ELC Recap: Advocacy - September 2008
The 7th Annual Education Leadership Conference (ELC), held this year on September 6th - 9th in Washington, DC, had as its major focus, Internationalizing Psychology Education, but along with that theme, the ELC maintained a strong emphasis on advocacy. Why? APA has long recognized the importance of sharing psychological knowledge and the Education Directorate recognizes that advocacy is a critical tool to use in sharing that knowledge and in promoting the role of psychology in health, education, and the social and economic well being of our nation.
Throughout the conference, advocacy had a place at the table. In fact, there were various sessions dedicated to advocacy, from a simple "how to be an advocate" program for novices to a science-based persuasion workshop, which culminated in high level discussions on the legislative issues and several rounds of role playing exercises.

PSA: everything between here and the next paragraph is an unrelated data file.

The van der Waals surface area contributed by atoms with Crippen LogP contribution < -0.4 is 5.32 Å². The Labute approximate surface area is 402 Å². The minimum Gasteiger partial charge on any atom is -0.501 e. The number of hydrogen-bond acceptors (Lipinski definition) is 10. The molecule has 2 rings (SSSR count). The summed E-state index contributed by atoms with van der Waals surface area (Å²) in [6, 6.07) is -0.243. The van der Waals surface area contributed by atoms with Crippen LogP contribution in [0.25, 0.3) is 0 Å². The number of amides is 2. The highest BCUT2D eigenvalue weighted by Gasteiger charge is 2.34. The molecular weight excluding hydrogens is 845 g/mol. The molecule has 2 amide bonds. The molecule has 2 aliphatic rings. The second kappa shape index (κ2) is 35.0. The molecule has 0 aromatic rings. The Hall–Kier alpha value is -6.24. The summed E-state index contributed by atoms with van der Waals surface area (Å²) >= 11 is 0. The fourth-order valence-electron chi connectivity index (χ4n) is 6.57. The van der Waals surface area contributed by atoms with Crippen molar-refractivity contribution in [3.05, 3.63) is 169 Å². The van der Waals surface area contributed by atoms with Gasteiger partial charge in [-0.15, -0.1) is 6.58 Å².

Including advocacy as part of the ELC provides a unique and important opportunity for psychologists from different fields, different divisions - from all across the country - to inform Congress about the breath of what psychology has to offer to our national policies and programs and its contributions to meeting the mental and behavioral health needs of the underserved.
On Sunday afternoon, ELC participants received an overview of the legislative issues that they would be advocating for on Capitol Hill on Tuesday. Psychology-advocates were briefed on S. 3311, the Mental Health on Campus Improvement Act, which was recently introduced by Sen. Dick Durbin (D-IL). This bill allows for institutions of higher education to apply for competitive grants to support efforts such as "providing mental and behavioral health services to students (prevention, screening, early intervention, assessment, treatment, management and educational services)." It also provides for outreach services, educating families, employing appropriately trained staff, and expanding training opportunities through internship, post-doctorate, and residency programs. In addition to supporting mental and behavioral health services for students, the bill outlines a National Public Education Campaign designed to focus on mental and behavioral health on college campuses and establishes an Interagency Working on College Mental Health. If adopted, it will be administered by the Substance Abuse and Mental Health Services Administration (SAMHSA).